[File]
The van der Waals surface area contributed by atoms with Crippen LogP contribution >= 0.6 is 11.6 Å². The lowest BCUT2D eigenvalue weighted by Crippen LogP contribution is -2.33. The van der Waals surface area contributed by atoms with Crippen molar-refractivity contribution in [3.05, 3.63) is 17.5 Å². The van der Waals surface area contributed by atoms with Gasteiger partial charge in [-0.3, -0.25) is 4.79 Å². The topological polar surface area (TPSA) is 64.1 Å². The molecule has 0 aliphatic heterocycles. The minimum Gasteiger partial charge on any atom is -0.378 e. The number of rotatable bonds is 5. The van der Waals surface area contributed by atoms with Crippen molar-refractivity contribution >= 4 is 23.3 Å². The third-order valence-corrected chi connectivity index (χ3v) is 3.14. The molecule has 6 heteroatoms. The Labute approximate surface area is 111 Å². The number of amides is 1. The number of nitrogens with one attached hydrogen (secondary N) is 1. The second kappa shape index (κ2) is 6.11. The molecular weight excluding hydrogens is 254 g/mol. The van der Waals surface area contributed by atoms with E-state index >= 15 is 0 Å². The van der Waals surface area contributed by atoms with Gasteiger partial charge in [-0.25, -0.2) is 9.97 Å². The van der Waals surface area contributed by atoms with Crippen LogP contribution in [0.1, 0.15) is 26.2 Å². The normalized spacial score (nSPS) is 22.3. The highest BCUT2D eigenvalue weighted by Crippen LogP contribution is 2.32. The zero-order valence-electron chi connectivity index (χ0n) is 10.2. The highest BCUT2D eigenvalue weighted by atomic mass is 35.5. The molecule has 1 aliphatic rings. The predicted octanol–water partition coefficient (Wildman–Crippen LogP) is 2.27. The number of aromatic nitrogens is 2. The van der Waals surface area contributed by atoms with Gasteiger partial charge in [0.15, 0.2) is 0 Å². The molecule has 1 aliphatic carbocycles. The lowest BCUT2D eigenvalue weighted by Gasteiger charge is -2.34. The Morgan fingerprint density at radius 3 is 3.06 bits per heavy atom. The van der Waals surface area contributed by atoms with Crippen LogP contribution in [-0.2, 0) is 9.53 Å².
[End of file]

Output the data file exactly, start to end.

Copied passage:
The van der Waals surface area contributed by atoms with Crippen LogP contribution >= 0.6 is 11.6 Å². The lowest BCUT2D eigenvalue weighted by Crippen LogP contribution is -2.33. The van der Waals surface area contributed by atoms with Crippen molar-refractivity contribution in [3.05, 3.63) is 17.5 Å². The van der Waals surface area contributed by atoms with Gasteiger partial charge in [-0.3, -0.25) is 4.79 Å². The topological polar surface area (TPSA) is 64.1 Å². The molecule has 0 aliphatic heterocycles. The minimum Gasteiger partial charge on any atom is -0.378 e. The number of rotatable bonds is 5. The van der Waals surface area contributed by atoms with Crippen molar-refractivity contribution >= 4 is 23.3 Å². The third-order valence-corrected chi connectivity index (χ3v) is 3.14. The molecule has 6 heteroatoms. The Labute approximate surface area is 111 Å². The number of amides is 1. The number of nitrogens with one attached hydrogen (secondary N) is 1. The second kappa shape index (κ2) is 6.11. The molecular weight excluding hydrogens is 254 g/mol. The van der Waals surface area contributed by atoms with E-state index >= 15 is 0 Å². The van der Waals surface area contributed by atoms with Gasteiger partial charge in [-0.25, -0.2) is 9.97 Å². The van der Waals surface area contributed by atoms with Crippen LogP contribution in [0.1, 0.15) is 26.2 Å². The normalized spacial score (nSPS) is 22.3. The highest BCUT2D eigenvalue weighted by Crippen LogP contribution is 2.32. The zero-order valence-electron chi connectivity index (χ0n) is 10.2. The highest BCUT2D eigenvalue weighted by atomic mass is 35.5. The molecule has 1 aliphatic rings. The predicted octanol–water partition coefficient (Wildman–Crippen LogP) is 2.27. The number of aromatic nitrogens is 2. The van der Waals surface area contributed by atoms with Gasteiger partial charge in [0.15, 0.2) is 0 Å². The molecule has 1 aliphatic carbocycles. The lowest BCUT2D eigenvalue weighted by Gasteiger charge is -2.34. The Morgan fingerprint density at radius 3 is 3.06 bits per heavy atom. The van der Waals surface area contributed by atoms with Crippen LogP contribution in [-0.2, 0) is 9.53 Å².